by Tracey Paleo, Gia On The Move

“Verdigris is a green or greenish-blue coating that forms like rust on brass, bronze or copper, especially with age or neglect.  It can also cast an eerily beautiful glow.  The funny thing about verdigris…it doesn’t just happen to brass.”

It’s been said that if Tennessee Williams had been writing about the West, he might have come up with Verdigris. I would have to agree.  Verdigris is as close as a modern writer might come to the kind of poetic emotional mine field Williams so thoroughly waded and hurdled in his works.  Writer/actor Jim Beaver exquisitely squeezes the heart of it, for sure.

First produced in 1985 at Theatre West, Verdigris feels as new here in it’s 30th anniversary staging by Nawyecka Productions,  as it’s first day live on stage.  This play is no mere romantic reminiscence of the past, of days gone by or dreams once lived and lost.  It’s hard!  As hard and frustrated and lonely and so damned moving as the horribly manipulative, Margaret Fielding, who can’t see much, use her hands or walk but can “hear paint peel”, around which the drama centers.  It stares you in the face with a square jaw, blunt and uncompromising.  There is no middle ground.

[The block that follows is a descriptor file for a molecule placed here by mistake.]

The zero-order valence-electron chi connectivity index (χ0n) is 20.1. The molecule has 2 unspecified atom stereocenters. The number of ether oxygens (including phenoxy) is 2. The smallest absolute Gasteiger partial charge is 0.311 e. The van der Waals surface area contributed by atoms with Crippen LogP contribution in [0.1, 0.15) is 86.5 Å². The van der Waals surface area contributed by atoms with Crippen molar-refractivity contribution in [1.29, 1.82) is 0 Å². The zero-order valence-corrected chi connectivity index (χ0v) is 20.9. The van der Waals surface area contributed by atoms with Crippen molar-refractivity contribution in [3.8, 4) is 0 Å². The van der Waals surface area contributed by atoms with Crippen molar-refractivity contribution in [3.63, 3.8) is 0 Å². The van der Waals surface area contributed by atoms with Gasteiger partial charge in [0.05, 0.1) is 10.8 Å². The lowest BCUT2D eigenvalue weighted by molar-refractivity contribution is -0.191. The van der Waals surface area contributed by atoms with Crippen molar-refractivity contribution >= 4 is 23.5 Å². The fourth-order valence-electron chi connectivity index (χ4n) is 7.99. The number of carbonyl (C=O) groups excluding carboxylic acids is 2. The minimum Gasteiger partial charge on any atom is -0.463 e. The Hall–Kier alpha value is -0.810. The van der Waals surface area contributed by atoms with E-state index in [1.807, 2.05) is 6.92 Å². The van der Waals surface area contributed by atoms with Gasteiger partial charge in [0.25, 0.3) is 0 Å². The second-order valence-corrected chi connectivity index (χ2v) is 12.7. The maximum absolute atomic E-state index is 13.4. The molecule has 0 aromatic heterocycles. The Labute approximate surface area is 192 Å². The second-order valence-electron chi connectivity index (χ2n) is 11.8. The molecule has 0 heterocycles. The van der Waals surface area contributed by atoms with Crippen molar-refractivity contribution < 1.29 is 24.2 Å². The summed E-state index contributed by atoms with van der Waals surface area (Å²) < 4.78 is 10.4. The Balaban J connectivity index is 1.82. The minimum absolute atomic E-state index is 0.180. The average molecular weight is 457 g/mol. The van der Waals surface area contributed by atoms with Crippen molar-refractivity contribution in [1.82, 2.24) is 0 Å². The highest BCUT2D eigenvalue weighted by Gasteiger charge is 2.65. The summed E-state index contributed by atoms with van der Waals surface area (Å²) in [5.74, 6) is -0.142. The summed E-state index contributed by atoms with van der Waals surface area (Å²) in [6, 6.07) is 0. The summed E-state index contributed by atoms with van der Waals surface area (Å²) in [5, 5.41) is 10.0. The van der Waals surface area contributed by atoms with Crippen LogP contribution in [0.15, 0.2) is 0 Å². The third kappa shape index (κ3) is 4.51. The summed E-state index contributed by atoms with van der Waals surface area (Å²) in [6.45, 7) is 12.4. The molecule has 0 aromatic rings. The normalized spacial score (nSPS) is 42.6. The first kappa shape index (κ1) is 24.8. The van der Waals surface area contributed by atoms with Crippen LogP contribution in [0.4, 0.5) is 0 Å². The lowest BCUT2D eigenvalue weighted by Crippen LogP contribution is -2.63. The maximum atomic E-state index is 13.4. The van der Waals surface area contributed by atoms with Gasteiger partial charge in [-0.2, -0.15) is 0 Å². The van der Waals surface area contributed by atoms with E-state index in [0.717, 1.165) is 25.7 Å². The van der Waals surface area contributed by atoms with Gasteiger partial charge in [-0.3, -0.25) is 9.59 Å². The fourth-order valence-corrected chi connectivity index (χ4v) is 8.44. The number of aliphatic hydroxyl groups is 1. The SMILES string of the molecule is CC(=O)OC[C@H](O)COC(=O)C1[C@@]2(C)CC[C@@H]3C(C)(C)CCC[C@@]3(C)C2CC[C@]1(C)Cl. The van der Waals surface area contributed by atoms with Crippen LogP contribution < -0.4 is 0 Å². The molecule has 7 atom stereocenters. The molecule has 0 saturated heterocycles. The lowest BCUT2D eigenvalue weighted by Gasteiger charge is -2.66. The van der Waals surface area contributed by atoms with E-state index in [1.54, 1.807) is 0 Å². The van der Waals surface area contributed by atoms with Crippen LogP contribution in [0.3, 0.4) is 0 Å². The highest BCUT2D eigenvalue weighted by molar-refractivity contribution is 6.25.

But unlike the decrepit house with cracked walls, flaking wall paper and far too many relics slowly crumbling into dust, Margaret a once movie star dazzling, desirable young woman, now crippled with age and illness, is still full of life. No matter the odds she keeps reaching for it.  And that is the tragedy.

It’s 1972, in the small town of Edgar, Oklahoma.  A young acting student by the name of Richard shows up to take a “position’ in the house caring for Margaret.  As Richard narrates the past in present tense, layers of history, of anger, of failure and of love are revealed for a final moment of redemption.

Verdigris ain’t for sissies!  It is a snappy, real time exposition of life in the raw endowed with plenty of grit and some truly wonderful, heartbreaking surprises.  This cast is gorgeous! Every moment is played out perfectly – sometimes hilarious, often cruel, ultimately wrenching right at the heart center.
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Now playing until April 19, 2015

Written by Jim Beaver
Directed by Mark W. Travis
Produced by Charlie Mount, Jill Jones and Arden Teresa Lewis.

Featuring Jim Beaver: Sheila Shaw (who also appeared in the 1985 mounting), Katie Adler, Cal Bartlett, Adam Conger, David Goldstein, Ian Lerch, David Mingrino, Chloe Rosenthal, Corinne Shor and Dylan Vigus.

Photo: Adam Conger, Jim Beaver, Cal Bartlett, Sheila Shaw, David Goldstein, Chloe Rosenthal Photo by  Charlotte Mount

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